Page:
Premise Vs. Plot

About eleven months ago, I was feeling fed up with the manuscript I’m currently querying. I thought it was already done, and one look from a critique partner was enough to prove I still had a long way to go on it. I didn’t know how I wanted to go about changing it, and I felt overwhelmed.

I was about eight weeks pregnant, and morning sickness was starting to get the better of me. Even working 40 hours a week was getting to be too much, when normally I spend October through January working an average of 60-hour weeks, between my full-time job, freelancing, and writing. I. Just. Didn’t. Want. To. I slept all day on the weekends, took naps on weekdays, and pretended that I didn’t have a WIP hanging around and waiting for me.

Then, something hit me like another wave of morning sickness: a Shiny New Idea. I was thrilled. NaNoWriMo was coming up. I created a cover and a brief idea (we’re talking BRIEF, kids. One sentence. A character name.) and was sure I’d have a large chunk of a rough draft before the end of November.

Turns out, I’m a planner, and I can’t let that go. Also turns out: spending a week on the couch with the Sinus Infection From Hell where anything resembling movement (including moving my eyes to read) was painful and nauseating isn’t conducive to a productive NaNo.

Total word count on that idea on November 30, 2013? Zero.

I rested up, got past morning sickness, and returned to Damaged to keep re-writing. I didn’t even think about my Shiny New Idea again until April. I wrote down a few character names, messed around with some relationship complications, but the story still wasn’t working. I knew the idea was one I LOVED, but I couldn’t translate it to the page.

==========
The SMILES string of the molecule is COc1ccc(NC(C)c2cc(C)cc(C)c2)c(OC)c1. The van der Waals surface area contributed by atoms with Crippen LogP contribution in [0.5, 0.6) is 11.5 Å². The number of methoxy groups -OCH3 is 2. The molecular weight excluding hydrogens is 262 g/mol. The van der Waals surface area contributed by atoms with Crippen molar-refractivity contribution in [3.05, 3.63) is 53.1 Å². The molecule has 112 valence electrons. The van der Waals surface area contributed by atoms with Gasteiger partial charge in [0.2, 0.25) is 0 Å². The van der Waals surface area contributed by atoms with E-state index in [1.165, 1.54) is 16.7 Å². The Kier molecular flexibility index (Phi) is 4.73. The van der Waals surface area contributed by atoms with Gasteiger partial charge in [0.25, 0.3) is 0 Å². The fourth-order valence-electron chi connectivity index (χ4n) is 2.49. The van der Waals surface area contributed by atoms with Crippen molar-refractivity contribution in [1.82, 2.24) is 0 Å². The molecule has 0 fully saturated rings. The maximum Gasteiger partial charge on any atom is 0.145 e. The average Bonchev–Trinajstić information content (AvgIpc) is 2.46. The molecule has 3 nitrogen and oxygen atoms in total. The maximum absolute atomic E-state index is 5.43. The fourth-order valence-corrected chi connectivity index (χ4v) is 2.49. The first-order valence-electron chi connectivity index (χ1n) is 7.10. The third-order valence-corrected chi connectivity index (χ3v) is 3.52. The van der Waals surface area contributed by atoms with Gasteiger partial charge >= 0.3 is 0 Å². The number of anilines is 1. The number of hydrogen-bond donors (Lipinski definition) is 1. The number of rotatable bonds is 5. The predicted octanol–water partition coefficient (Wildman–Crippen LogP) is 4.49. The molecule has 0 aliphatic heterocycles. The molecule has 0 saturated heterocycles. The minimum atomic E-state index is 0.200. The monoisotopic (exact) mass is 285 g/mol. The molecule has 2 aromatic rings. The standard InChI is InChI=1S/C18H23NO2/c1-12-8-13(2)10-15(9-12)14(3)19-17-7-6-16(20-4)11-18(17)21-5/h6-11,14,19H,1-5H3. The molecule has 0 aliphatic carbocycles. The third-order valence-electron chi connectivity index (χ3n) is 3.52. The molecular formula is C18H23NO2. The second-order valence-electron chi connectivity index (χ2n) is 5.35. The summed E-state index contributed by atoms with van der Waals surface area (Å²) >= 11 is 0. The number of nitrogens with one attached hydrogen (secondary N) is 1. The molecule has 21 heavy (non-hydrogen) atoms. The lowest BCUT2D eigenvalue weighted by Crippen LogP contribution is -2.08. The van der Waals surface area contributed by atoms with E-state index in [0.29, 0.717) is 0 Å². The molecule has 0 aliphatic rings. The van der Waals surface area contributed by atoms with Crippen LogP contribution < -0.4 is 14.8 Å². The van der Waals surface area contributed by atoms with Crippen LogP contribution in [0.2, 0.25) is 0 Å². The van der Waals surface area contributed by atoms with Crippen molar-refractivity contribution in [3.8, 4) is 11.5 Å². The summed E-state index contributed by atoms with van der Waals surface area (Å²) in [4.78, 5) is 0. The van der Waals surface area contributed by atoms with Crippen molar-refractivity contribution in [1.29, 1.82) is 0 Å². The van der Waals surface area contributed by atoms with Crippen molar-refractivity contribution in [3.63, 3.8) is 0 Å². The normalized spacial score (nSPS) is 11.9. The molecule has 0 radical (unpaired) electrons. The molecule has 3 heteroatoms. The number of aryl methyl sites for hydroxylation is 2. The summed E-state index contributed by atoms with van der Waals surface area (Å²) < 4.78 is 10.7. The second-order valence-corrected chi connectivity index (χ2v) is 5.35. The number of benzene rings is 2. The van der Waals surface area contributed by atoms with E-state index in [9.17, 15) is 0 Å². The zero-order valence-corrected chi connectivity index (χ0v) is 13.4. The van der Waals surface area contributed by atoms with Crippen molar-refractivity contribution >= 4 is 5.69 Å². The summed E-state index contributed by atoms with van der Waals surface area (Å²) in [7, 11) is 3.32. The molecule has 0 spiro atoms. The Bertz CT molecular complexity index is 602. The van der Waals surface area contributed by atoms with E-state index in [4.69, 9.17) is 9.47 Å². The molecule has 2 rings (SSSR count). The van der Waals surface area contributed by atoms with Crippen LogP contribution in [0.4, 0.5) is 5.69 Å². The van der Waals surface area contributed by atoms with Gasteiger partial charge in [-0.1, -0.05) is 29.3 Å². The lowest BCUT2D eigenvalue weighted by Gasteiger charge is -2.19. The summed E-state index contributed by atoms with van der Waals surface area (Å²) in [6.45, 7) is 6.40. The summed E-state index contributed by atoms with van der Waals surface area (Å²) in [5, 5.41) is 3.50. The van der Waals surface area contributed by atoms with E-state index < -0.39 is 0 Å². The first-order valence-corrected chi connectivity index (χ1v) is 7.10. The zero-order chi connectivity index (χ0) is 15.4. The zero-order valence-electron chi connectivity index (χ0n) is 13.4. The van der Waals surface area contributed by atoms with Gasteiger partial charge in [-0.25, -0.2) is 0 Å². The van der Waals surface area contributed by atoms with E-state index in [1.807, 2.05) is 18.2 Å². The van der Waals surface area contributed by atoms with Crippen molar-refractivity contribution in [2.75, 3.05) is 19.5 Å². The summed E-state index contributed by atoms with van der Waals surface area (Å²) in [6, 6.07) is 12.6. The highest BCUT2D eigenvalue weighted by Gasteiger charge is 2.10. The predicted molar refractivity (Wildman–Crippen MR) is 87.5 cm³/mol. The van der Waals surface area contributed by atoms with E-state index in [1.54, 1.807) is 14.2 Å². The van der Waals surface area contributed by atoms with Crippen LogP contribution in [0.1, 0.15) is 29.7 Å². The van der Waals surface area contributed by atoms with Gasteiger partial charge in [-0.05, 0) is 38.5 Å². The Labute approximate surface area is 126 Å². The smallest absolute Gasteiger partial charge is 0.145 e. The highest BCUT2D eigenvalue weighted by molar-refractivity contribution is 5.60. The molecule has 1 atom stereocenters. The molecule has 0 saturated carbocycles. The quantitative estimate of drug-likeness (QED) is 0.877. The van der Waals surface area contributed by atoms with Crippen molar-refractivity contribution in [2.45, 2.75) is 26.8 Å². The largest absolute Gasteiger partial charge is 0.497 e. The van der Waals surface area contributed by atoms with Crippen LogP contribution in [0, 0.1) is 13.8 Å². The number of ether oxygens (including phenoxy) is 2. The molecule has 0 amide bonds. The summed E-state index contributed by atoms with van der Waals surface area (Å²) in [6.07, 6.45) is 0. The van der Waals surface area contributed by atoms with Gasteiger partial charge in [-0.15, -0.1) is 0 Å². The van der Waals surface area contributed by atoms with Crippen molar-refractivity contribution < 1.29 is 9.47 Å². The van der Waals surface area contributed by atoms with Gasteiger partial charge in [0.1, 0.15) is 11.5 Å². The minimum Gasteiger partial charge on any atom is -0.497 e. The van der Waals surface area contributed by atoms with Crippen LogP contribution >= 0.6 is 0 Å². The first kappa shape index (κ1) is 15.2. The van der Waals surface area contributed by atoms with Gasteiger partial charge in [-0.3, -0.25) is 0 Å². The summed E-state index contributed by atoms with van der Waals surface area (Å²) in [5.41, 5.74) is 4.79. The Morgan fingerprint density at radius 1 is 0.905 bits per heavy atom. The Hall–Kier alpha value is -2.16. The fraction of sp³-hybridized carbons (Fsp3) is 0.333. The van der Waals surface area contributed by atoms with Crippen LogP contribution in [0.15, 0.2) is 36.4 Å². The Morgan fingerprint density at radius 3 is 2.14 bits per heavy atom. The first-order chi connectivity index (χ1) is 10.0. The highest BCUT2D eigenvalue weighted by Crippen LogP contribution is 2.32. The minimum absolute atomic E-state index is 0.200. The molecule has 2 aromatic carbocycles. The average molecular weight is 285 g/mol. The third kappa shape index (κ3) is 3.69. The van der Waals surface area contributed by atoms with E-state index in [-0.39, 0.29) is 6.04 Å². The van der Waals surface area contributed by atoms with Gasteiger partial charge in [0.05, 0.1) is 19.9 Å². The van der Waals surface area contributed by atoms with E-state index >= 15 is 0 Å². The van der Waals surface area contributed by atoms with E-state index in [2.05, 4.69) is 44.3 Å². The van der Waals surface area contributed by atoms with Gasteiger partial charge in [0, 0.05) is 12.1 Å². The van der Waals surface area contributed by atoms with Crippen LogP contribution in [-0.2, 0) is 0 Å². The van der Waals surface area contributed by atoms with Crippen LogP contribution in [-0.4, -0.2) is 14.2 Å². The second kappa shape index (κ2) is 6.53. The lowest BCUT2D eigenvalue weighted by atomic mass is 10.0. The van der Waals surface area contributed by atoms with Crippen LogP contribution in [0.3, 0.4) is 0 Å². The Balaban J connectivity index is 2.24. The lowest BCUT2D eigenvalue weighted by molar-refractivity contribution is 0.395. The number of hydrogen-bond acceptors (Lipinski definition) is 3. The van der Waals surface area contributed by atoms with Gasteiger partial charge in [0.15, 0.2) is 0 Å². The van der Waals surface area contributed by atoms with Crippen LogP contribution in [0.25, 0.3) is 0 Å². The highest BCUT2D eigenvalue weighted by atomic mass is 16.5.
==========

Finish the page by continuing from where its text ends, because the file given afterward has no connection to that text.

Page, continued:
Finally, I diagnosed my problem: I had a premise, not a plot.

A premise is the what-if of a story, the foundation, the groundwork. What if there was an abused boy who finds out that he is not only a wizard, he’s the most famous wizard in Britain because he defeated a Dark Wizard as a baby?

That has nothing to do with the plot of Philosopher’s/Sorceror’s Stone, and yet it is the essence of Harry Potter. There’s no mention of the stone, the particular struggles Harry would face, Quirrell, Dumbledore… it’s the foundation those plot points (and the plot points of the following six books) stand on.

Premise is definitely not plot. Assuming that’s where JKR started her idea for Harry (it was similar, I think, but not quite that), she was still a long way from a mad, turbaned professor crying “Troll in the dungeon!!”

And that was my problem with the new story. I had a compelling premise that I really wanted to explore. I had a main character I vaguely knew. I didn’t have a plot. I didn’t even know what the main character wanted. (“To live,” I told myself. “Or maybe to die? IDK!!”)

Since revisions are wrapping up with Damaged, and I’m in The Waiting Game with queries and contests, and having a three-month-old is surprisingly easier than being three months pregnant, I got to work on my idea again.

I consolidated two characters I planned on keeping separate, gave the bad guy a motivation, worked on structure, and started writing down ideas for scenes. I even decided between the two options above about what the main character wanted! (No, I’m not telling, not yet.) I’m still a long way from a perfectly complete plot, but that will come with time. At least now I have more than a premise. Maybe I’ll even outline during October and finally complete NaNo with this Shiny New Idea. A year late. But better late than never, right?

And the best part? Since the Shiny New Idea has been fermenting for a year and I still love it, I know it’s a story I’ll be thrilled to tell.


    • Thanks! It’s going well so far. I know it’s still just a newborn as far as ideas go, but the ideas are still coming. And this year, I don’t have morning sickness to combat while I try to write. 🙂

  1. Sometimes its as much about letting the characters wander around in your head as constantly write them, especially in the pre-plot stages. Good luck with NaNo and use your planning instincts to appraise your work as you go, it’s your own in-built motivator some writers don’t have!

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